The Struggle of Writing

Peter Beinart has been at The New Republic since 1999, where he is a journalist and editor-at-large. He is also a contributor to Time magazine and writes a monthly column for the Washington Post. Beinart graduated in 1993 from Yale University, where he was a member of the Yale Political Union. In 1995, he received his MA in international relations from Oxford University, which he attended on a Rhodes Scholarship. Critical of the Bush administration's handling of the war and its aftermath, Beinart was nonetheless a vocal supporter of the war itself, defending that position on the PBS show Buying The War, with Bill Moyers. However, in Beinart's book, The Good Fight: Why Liberals-and Only Liberals-Can Win the War on Terror and Make America Great Again (2006), which he expanded from an essay as a guest scholar at The Brookings Institution, he renounced his position, claiming that if he'd known then what he knows now about the capitulation of the War on Terror, he wouldn't have supported it in the first place. Beinart is a senior fellow at the Council on Foreign Relations.

  • Transcript

TRANSCRIPT

Question: What is the struggle of what you do?

Peter Beinart: I think the struggle in what I do is . . . is . . . is the struggle of trying to impose analytical or intellectual order on . . . on . . . on human events, or trying to understand them. That’s the struggle . . . I think it’s the struggle for any commentator, which is to say we need to talk in terms of patterns, and understandable motives, and predictable behavior. And yet a nation, like individuals, to some degree has depths that are unknowable. You can’t truly under . . . You can’t truly understand. And so I think the struggle for me is to do my best to try to understand why America behaves the way it does, but to recognize that to some degree, as with all human behavior, there are things that are just inexplicable. It’s not like studying . . . being in a lab and looking at test tubes; that human beings and even nations have motivations that are . . . that . . . that lie deep below the surface, and that are not fully . . . cannot be fully understood in a rational way.

Question: Was it intimidating to join The New Republic as an editor at such a young age?

It was a somewhat intimidating experience. I think it was made a little bit easier by the fact that the magazine had had young editors before, one of whom, Andrew Sullivan, I had worked under; and another one, Michael Kinsley, I knew a bit. So I had . . . those . . . They were remarkably talented people. I certainly wasn’t sure that I was as talented as them; but I had seen them go through it, and I had worked at the magazine under a few different editors. So I had watched the process. So I knew the publication well. And . . . and I figured that the best thing I could do was not to worry about what age I was, but simply to do the best job that I could and kind of let things fall where they fell.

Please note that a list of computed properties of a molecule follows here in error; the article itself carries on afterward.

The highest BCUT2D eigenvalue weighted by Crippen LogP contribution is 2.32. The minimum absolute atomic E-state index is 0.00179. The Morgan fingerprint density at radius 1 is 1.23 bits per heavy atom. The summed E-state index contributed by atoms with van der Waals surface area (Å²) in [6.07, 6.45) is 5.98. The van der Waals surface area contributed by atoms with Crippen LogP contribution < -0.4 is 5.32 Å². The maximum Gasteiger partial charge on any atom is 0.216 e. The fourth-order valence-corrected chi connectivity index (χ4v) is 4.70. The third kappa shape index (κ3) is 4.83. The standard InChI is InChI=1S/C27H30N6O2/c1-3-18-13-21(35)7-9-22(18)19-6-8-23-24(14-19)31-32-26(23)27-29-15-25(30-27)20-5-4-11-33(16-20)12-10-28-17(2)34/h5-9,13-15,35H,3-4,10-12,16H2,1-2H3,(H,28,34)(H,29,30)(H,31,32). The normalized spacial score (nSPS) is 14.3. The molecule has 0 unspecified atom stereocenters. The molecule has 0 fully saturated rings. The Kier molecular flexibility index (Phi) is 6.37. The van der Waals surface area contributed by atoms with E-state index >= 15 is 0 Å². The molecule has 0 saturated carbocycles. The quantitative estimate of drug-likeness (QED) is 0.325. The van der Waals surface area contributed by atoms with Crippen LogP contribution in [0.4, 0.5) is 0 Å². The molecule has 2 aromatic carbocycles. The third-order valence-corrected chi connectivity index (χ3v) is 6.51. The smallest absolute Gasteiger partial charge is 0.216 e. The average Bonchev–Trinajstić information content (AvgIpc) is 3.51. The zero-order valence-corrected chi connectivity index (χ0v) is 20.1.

Question: What inspired your interest in liberal foreign policy?

Well liberalism is the tradition with which I’ve always identified myself. And I think that I was particularly troubled by the inability of John Carey in 2004, and liberals and Democrats more generally to respond to George W. Bush’s vision that he laid out of America’s role in the post-9/11 world in a way that seemed to me coherent and compelling. And I wanted to explore that, since I felt that while I disagreed with the narrative that Bush and conservatives had laid out, I admired its coherence; and I admired the degree to which conservative . . . it was rooted in a conservative tradition of which conservatives, I think, were fairly self-aware. And I didn’t feel that there was that same sense of awareness of liberalisms and intellectual traditions. And I wanted to sort . . . I wanted to think about our traditions and try to think about how you might bring them to bear today.

Recorded on: 9/12/07

 

 

 

 

 


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